Equal access to local services: getting it right

The Local Government and Social Care Ombudsman (LGSCO) has published a report on best practice for local authorities in England, when making reasonable adjustments under the Equality Act (EA) 2010. 

The report looks at ‘local service’ which includes the provision of housing services, and other statutory functions, for disabled people. 

The Report, ‘Equal access: getting it right for people with disabilities (May 2022)’, can be found here. 

Whilst the Report focuses on Local Authorities, the advice and best practice contained therein could be applicable – and will most certainly be useful – to all Registered Providers of Social Housing.   

The Report sets out a number of useful learning points, which stem from past complaints made to the Ombudsman and the manner in which they were resolved.   

The Equality Act 2010 requires local services to make sure that people with disabilities can access their service as easily as people without. This may involve the making of ‘reasonable adjustments’.  

The Report emphasises that it should not be necessary for those with hidden disabilities to make themselves visible to services, unless it is a personal choice to do so. Local services should be pro-active, and the duty under the Equality Act is anticipatory.  

In addition, where a person asks for reasonable adjustments to be made, local services should put these in place unless the request is not considered to be reasonable. A person should not be required to produce evidence of their disability before the adjustment is made.  

The Covid-19 pandemic prompted rapid change in terms of how local services are accessed and delivered. However, it is important to remember that online services will not be optimal for everyone, and the needs of a wide range of users should be considered when policies and procedures are being developed.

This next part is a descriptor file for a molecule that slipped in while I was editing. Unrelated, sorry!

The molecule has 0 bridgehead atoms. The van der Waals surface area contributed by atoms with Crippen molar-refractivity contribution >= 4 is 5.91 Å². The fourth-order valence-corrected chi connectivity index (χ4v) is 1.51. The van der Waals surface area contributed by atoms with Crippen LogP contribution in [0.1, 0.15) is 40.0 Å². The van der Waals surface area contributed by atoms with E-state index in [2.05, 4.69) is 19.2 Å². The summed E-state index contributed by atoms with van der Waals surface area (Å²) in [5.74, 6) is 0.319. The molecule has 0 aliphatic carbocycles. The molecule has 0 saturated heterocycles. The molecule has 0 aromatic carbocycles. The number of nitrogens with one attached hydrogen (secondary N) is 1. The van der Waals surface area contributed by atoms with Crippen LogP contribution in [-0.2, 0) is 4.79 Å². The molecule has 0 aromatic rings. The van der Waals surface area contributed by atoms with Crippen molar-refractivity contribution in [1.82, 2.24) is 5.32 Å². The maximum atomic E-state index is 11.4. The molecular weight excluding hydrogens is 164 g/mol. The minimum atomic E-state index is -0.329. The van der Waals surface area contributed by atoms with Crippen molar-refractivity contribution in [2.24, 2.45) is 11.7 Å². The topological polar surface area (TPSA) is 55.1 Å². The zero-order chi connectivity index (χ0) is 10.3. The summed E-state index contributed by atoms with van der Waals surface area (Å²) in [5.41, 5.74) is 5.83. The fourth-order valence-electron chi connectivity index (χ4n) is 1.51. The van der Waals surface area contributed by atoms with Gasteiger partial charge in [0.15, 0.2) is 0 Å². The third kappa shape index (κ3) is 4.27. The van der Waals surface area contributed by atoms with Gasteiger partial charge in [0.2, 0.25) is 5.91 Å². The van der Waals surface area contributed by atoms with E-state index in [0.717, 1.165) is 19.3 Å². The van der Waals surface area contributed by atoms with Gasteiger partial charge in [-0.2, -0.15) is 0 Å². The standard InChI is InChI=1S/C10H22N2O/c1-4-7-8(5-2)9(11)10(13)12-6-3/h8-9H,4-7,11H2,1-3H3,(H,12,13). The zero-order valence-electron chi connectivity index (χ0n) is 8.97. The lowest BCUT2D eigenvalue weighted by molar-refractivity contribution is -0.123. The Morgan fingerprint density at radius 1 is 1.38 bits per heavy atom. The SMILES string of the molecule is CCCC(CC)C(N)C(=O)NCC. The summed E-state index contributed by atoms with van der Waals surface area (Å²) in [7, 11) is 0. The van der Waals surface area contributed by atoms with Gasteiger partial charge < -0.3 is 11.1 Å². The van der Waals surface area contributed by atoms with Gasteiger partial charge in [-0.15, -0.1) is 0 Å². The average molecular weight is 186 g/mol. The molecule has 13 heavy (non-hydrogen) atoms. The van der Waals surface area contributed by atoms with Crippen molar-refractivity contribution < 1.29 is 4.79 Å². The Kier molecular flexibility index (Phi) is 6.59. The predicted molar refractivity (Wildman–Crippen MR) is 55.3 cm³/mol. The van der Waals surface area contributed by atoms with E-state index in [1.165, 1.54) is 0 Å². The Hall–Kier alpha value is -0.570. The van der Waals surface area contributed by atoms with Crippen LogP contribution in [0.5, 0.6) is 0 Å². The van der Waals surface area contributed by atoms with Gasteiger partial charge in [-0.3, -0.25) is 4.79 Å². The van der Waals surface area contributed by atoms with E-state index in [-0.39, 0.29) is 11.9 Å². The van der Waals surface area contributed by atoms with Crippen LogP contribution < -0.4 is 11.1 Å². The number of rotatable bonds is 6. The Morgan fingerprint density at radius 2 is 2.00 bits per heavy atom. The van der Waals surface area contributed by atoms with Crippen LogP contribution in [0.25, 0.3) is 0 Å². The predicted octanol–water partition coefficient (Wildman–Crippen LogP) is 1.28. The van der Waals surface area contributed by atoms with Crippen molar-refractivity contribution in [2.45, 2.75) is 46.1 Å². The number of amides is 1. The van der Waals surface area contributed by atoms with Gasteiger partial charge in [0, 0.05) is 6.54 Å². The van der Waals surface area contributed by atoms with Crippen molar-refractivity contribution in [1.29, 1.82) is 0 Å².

The Report cites an example where a school chose to operate a ‘written only’ admission appeals procedure during the pandemic. The school considered this to be ‘fairer’ in comparison to conducting a video hearing, given that some appellants would not have access to technology, and/or may have a potential language barrier. However, in taking this approach, the school failed to adequately account for those persons who may have difficulty presenting a case in writing.  

The Report gives a number of further examples, which illustrate: 

  • Failure to anticipate the need for reasonable adjustments when developing policies and procedures. 
  • Failure to ask if reasonable adjustments are needed. 
  • Failure to anticipate reasonable adjustments where the council is aware of a person’s disability. 
  • Failure to make requested reasonable adjustments. 
  • Failure to make adjustments in a timely way. 
  • Failure to ensure third parties acting on behalf of local services are considering Equality Act duties. 
  • Imposing adjustments without considering individual needs. 
  • Failure to record agreed adjustments.  
  • Failure to review reasonable adjustments. 

The Report concludes by identifying a number of positive steps that Councils, care providers and other care bodies can take to improve services. These steps include: 

  • Reviewing the training needs of public-facing staff. 
  • Retaining alternative means of contact for the public when moving to automated or online-only service delivery. 
  • Ensuring that reasonable adjustments are kept under review and proactively checked with service users. 
  • Ensuring that there is a way of recording reasonable adjustments which ensures continuity of service. 
  • Ensuring that members of the public are invited to provide details of any reasonable adjustments they might need every time a service is provided. 

Contact us, we are here to help

If you have any questions about the recent Report, please do not hesitate to contact our Social Housing Team.